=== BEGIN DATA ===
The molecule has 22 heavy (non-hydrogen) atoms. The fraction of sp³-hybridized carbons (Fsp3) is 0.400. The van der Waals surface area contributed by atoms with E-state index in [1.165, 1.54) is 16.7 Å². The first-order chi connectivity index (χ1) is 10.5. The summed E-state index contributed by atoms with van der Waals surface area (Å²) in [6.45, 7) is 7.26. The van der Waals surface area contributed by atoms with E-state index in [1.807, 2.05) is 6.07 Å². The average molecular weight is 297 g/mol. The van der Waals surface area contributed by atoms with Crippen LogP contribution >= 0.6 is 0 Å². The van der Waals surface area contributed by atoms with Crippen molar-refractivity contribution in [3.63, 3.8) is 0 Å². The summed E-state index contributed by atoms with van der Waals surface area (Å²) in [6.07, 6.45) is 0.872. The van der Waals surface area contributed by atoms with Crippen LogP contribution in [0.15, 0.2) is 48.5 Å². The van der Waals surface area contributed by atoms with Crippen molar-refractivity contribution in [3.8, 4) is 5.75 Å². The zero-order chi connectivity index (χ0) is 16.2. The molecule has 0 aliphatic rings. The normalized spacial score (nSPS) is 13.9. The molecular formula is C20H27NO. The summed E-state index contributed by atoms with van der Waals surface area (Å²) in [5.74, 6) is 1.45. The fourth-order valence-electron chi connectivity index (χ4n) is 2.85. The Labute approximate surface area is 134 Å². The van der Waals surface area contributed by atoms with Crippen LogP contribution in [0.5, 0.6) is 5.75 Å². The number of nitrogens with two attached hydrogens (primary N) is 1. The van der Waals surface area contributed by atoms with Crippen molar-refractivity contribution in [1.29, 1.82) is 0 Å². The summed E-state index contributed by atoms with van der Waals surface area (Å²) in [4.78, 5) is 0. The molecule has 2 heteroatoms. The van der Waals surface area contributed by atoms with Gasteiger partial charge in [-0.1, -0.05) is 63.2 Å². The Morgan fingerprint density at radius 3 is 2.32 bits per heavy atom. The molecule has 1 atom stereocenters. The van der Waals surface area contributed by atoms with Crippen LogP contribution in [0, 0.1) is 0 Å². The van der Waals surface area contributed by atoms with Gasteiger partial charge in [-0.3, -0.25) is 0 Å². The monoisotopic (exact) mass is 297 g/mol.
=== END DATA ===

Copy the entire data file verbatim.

The molecule has 22 heavy (non-hydrogen) atoms. The fraction of sp³-hybridized carbons (Fsp3) is 0.400. The van der Waals surface area contributed by atoms with E-state index in [1.165, 1.54) is 16.7 Å². The first-order chi connectivity index (χ1) is 10.5. The summed E-state index contributed by atoms with van der Waals surface area (Å²) in [6.45, 7) is 7.26. The van der Waals surface area contributed by atoms with E-state index in [1.807, 2.05) is 6.07 Å². The average molecular weight is 297 g/mol. The van der Waals surface area contributed by atoms with Crippen LogP contribution >= 0.6 is 0 Å². The van der Waals surface area contributed by atoms with Crippen molar-refractivity contribution in [3.63, 3.8) is 0 Å². The summed E-state index contributed by atoms with van der Waals surface area (Å²) in [6.07, 6.45) is 0.872. The van der Waals surface area contributed by atoms with Crippen LogP contribution in [0.15, 0.2) is 48.5 Å². The van der Waals surface area contributed by atoms with Crippen molar-refractivity contribution in [3.8, 4) is 5.75 Å². The zero-order chi connectivity index (χ0) is 16.2. The molecule has 0 aliphatic rings. The normalized spacial score (nSPS) is 13.9. The molecular formula is C20H27NO. The summed E-state index contributed by atoms with van der Waals surface area (Å²) in [5.74, 6) is 1.45. The fourth-order valence-electron chi connectivity index (χ4n) is 2.85. The Labute approximate surface area is 134 Å². The van der Waals surface area contributed by atoms with Crippen LogP contribution in [0.5, 0.6) is 5.75 Å². The number of nitrogens with two attached hydrogens (primary N) is 1. The van der Waals surface area contributed by atoms with Crippen molar-refractivity contribution in [1.29, 1.82) is 0 Å². The summed E-state index contributed by atoms with van der Waals surface area (Å²) in [4.78, 5) is 0. The molecule has 2 heteroatoms. The van der Waals surface area contributed by atoms with Gasteiger partial charge in [-0.1, -0.05) is 63.2 Å². The Morgan fingerprint density at radius 3 is 2.32 bits per heavy atom. The molecule has 1 atom stereocenters. The van der Waals surface area contributed by atoms with Crippen LogP contribution in [0, 0.1) is 0 Å². The van der Waals surface area contributed by atoms with Gasteiger partial charge in [-0.3, -0.25) is 0 Å². The monoisotopic (exact) mass is 297 g/mol.